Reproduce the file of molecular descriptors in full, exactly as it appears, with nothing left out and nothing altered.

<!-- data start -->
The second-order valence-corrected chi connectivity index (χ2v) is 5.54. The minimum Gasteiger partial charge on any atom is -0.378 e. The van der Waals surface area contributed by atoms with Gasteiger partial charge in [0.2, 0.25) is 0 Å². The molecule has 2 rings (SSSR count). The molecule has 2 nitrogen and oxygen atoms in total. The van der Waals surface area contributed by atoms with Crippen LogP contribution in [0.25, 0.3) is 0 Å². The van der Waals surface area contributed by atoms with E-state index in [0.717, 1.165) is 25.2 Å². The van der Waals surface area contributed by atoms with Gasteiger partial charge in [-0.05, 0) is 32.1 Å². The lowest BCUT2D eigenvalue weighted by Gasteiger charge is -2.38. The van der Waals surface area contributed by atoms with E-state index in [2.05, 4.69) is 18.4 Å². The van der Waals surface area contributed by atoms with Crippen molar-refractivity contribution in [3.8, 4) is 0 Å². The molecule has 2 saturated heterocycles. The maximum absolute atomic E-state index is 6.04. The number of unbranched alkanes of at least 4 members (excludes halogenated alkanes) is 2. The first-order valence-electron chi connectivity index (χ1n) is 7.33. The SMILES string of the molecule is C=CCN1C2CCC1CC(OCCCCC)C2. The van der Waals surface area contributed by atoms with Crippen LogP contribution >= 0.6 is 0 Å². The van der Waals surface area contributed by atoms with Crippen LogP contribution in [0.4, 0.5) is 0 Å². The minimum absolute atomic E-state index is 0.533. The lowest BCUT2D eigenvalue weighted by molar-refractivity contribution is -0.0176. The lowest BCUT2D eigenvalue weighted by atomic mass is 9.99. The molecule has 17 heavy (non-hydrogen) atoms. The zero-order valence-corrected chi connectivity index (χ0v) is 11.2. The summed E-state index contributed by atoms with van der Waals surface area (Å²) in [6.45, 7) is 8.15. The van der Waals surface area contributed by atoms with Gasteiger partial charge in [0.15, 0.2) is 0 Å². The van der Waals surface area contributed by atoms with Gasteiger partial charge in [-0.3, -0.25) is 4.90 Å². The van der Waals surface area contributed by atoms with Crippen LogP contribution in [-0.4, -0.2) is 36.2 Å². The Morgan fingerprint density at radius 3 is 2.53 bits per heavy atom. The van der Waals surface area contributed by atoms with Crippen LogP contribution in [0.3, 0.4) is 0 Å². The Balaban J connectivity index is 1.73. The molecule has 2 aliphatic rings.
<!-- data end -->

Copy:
The second-order valence-corrected chi connectivity index (χ2v) is 5.54. The minimum Gasteiger partial charge on any atom is -0.378 e. The van der Waals surface area contributed by atoms with Gasteiger partial charge in [0.2, 0.25) is 0 Å². The molecule has 2 rings (SSSR count). The molecule has 2 nitrogen and oxygen atoms in total. The van der Waals surface area contributed by atoms with Crippen LogP contribution in [0.25, 0.3) is 0 Å². The van der Waals surface area contributed by atoms with E-state index in [0.717, 1.165) is 25.2 Å². The van der Waals surface area contributed by atoms with Gasteiger partial charge in [-0.05, 0) is 32.1 Å². The lowest BCUT2D eigenvalue weighted by Gasteiger charge is -2.38. The van der Waals surface area contributed by atoms with E-state index in [2.05, 4.69) is 18.4 Å². The van der Waals surface area contributed by atoms with Crippen molar-refractivity contribution in [3.8, 4) is 0 Å². The molecule has 2 saturated heterocycles. The maximum absolute atomic E-state index is 6.04. The number of unbranched alkanes of at least 4 members (excludes halogenated alkanes) is 2. The first-order valence-electron chi connectivity index (χ1n) is 7.33. The SMILES string of the molecule is C=CCN1C2CCC1CC(OCCCCC)C2. The van der Waals surface area contributed by atoms with Crippen LogP contribution >= 0.6 is 0 Å². The van der Waals surface area contributed by atoms with Crippen LogP contribution in [0.4, 0.5) is 0 Å². The minimum absolute atomic E-state index is 0.533. The lowest BCUT2D eigenvalue weighted by molar-refractivity contribution is -0.0176. The lowest BCUT2D eigenvalue weighted by atomic mass is 9.99. The molecule has 17 heavy (non-hydrogen) atoms. The zero-order valence-corrected chi connectivity index (χ0v) is 11.2. The summed E-state index contributed by atoms with van der Waals surface area (Å²) in [6.45, 7) is 8.15. The van der Waals surface area contributed by atoms with Gasteiger partial charge in [0.15, 0.2) is 0 Å². The van der Waals surface area contributed by atoms with Gasteiger partial charge in [-0.3, -0.25) is 4.90 Å². The van der Waals surface area contributed by atoms with Crippen LogP contribution in [-0.4, -0.2) is 36.2 Å². The Morgan fingerprint density at radius 3 is 2.53 bits per heavy atom. The van der Waals surface area contributed by atoms with Crippen LogP contribution in [0.3, 0.4) is 0 Å². The Balaban J connectivity index is 1.73. The molecule has 2 aliphatic rings.